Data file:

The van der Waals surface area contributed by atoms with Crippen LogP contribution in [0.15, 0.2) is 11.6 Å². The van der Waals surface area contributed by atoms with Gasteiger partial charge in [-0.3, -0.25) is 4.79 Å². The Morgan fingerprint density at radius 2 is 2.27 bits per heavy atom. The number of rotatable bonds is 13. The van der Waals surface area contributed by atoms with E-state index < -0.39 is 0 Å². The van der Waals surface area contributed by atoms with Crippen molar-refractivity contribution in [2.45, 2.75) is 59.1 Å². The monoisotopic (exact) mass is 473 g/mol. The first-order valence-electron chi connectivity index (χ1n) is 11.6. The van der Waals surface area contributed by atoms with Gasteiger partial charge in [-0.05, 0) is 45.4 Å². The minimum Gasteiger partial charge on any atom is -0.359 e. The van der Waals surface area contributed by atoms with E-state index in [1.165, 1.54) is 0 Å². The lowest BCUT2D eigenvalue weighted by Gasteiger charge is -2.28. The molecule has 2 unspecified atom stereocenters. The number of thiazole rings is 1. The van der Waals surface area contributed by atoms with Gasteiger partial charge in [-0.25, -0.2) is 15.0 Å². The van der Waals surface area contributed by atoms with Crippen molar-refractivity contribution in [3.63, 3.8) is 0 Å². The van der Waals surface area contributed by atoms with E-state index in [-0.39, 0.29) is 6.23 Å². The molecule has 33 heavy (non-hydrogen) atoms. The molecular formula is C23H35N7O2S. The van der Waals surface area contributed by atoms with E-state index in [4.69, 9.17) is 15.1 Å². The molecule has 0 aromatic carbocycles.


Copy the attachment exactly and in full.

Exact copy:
The van der Waals surface area contributed by atoms with Crippen LogP contribution in [0.15, 0.2) is 11.6 Å². The van der Waals surface area contributed by atoms with Gasteiger partial charge in [-0.3, -0.25) is 4.79 Å². The Morgan fingerprint density at radius 2 is 2.27 bits per heavy atom. The number of rotatable bonds is 13. The van der Waals surface area contributed by atoms with E-state index < -0.39 is 0 Å². The van der Waals surface area contributed by atoms with Crippen molar-refractivity contribution in [2.45, 2.75) is 59.1 Å². The monoisotopic (exact) mass is 473 g/mol. The first-order valence-electron chi connectivity index (χ1n) is 11.6. The van der Waals surface area contributed by atoms with Gasteiger partial charge in [-0.05, 0) is 45.4 Å². The minimum Gasteiger partial charge on any atom is -0.359 e. The van der Waals surface area contributed by atoms with E-state index in [1.165, 1.54) is 0 Å². The lowest BCUT2D eigenvalue weighted by Gasteiger charge is -2.28. The molecule has 2 unspecified atom stereocenters. The number of thiazole rings is 1. The van der Waals surface area contributed by atoms with Gasteiger partial charge in [-0.25, -0.2) is 15.0 Å². The van der Waals surface area contributed by atoms with Crippen molar-refractivity contribution in [3.63, 3.8) is 0 Å². The van der Waals surface area contributed by atoms with E-state index in [-0.39, 0.29) is 6.23 Å². The molecule has 33 heavy (non-hydrogen) atoms. The molecular formula is C23H35N7O2S. The van der Waals surface area contributed by atoms with E-state index in [4.69, 9.17) is 15.1 Å². The molecule has 0 aromatic carbocycles.